For two decades, the Kansas Geological Survey (KGS) has been investigating the state’s subsurface geology and industrial infrastructure to determine the safety and viability of injecting carbon dioxide (CO2) from industrial sources into underground rock formations for long-term storage and hard to recover hard-to-reach oil.

Now, as part of an initiative to share data and advance research on the process, the KGS is partnering with fifteen other state and federal entities from throughout the central and western US.

The Carbon Utilisation and Storage Partnership (CUSP) is led by the Petroleum Recovery Research Centre (PRRC) at the New Mexico Institute of Mining and Technology, which was awarded $6.24m by the US Department of Energy for the project.

“Nationwide, CCUS is moving ahead. There are multiple large-scale commercial project announcements, and the portfolio is growing,” said Eugene Holubnyak, Petroleum Engineer at KGS.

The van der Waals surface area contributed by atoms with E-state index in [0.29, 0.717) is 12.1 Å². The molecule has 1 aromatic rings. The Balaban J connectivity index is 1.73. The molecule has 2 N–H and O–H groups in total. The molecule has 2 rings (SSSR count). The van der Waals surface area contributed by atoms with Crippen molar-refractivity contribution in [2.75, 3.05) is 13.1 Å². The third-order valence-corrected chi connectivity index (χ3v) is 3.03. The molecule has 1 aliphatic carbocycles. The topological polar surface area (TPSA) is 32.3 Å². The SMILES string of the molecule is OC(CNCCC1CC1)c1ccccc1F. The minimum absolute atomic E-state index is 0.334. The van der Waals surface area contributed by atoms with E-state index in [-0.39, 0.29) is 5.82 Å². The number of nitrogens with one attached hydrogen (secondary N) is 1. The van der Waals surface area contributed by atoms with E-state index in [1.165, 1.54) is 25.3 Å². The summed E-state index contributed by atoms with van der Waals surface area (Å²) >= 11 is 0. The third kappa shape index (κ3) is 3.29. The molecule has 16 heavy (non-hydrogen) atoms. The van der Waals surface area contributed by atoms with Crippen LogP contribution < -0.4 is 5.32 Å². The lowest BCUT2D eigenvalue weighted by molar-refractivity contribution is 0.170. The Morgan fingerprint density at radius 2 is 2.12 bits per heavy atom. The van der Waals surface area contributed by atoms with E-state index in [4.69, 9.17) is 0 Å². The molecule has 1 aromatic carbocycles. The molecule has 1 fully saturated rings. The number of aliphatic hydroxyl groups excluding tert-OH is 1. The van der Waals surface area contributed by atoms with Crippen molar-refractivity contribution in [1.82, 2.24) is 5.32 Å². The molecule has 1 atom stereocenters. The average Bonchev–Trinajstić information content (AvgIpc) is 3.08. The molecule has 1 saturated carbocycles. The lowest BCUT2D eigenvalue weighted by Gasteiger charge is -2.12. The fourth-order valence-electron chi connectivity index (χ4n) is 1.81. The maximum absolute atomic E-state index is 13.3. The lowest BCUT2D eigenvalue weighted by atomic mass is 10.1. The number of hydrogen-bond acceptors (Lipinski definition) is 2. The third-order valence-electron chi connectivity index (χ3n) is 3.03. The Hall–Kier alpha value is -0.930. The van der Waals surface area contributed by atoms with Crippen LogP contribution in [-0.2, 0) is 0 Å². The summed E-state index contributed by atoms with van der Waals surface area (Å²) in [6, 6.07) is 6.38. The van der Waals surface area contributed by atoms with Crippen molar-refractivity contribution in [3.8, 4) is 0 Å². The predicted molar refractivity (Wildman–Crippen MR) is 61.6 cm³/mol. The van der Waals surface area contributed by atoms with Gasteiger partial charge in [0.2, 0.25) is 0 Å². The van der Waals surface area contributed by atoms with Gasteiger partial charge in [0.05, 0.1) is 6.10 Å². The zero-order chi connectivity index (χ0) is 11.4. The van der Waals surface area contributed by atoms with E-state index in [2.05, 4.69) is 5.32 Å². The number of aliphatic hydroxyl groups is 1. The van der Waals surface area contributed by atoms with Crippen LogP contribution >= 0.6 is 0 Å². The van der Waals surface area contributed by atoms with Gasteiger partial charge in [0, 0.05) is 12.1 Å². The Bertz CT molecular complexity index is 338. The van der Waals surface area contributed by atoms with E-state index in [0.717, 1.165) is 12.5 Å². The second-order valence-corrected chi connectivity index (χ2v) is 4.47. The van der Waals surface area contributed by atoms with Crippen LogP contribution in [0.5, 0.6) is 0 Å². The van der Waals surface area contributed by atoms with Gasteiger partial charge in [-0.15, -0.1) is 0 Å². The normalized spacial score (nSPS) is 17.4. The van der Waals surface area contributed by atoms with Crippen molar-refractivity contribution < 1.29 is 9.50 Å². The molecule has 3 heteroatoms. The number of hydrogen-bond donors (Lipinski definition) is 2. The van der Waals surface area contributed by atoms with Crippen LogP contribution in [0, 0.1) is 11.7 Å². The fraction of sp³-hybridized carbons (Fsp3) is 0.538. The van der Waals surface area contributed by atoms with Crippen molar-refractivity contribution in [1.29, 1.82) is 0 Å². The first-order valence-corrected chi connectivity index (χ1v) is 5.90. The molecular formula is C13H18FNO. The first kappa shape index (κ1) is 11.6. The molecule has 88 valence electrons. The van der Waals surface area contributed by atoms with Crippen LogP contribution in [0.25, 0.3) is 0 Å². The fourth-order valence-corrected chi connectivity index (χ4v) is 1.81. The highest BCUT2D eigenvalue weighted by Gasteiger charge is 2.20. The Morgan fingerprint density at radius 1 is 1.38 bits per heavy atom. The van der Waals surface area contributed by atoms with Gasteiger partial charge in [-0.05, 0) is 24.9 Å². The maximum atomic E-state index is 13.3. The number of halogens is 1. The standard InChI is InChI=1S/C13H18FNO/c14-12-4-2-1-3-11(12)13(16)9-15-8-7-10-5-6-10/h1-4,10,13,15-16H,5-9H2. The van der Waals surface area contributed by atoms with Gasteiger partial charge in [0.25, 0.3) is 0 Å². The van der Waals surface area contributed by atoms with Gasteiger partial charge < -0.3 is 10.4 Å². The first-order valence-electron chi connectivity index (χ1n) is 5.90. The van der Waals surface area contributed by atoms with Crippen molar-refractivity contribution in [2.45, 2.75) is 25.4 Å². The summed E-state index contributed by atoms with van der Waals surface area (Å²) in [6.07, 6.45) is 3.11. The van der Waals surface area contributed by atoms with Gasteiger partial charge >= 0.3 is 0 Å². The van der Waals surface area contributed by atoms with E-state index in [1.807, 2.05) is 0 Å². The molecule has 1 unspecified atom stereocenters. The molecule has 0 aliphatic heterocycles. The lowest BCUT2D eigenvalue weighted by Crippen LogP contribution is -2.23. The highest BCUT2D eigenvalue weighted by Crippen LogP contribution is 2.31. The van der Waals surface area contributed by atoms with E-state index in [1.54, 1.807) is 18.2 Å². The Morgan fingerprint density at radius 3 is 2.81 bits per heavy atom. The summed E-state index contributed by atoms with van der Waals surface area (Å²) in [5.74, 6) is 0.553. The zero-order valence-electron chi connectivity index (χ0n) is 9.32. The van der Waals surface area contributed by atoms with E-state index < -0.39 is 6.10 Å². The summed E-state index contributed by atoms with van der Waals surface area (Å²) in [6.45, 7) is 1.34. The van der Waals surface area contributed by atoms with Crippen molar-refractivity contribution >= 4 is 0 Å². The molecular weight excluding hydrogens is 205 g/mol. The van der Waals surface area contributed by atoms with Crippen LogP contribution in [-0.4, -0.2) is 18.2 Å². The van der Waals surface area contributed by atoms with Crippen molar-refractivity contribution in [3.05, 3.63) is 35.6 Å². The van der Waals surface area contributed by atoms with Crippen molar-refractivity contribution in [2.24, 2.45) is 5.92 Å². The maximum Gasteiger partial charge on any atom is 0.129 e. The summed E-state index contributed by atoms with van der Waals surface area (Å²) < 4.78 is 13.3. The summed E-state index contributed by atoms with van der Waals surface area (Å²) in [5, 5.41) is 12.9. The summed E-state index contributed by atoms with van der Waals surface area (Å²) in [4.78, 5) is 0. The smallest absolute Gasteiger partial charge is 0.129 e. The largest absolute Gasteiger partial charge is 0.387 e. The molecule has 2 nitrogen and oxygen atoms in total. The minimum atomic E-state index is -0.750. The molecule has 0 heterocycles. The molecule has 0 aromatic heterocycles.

“KGS has developed a very strong CCUS programme on its own, and this time around we want to play a central an integral role in CUSP.”

Over the past ten years, the KGS has led or played a key role in five large-scale CCUS projects funded by the US Department of Energy. Working with private partners, the KGS has successfully injected CO2 for Enhanced Oil Recovery in the Wellington Field in Sumner County south of Wichita and the Hall-Gurney Field in Russell County.

As part of its CCUS commitments, the KGS team is participating in all five CUSP focus areas including: policy and law, data management, data analysis, economics and outreach.

“Currently, the KGS team is selecting database architecture to create an interactive, open-access dataset that will include subsurface, infrastructure, industrial and other data,” said Franek Hasiuk, KGS Geologist.

“It will include information from all CUSP member states, and possibly beyond, that will be very useful for CCUS projects, the oil and gas industry, regulators and other stakeholders.”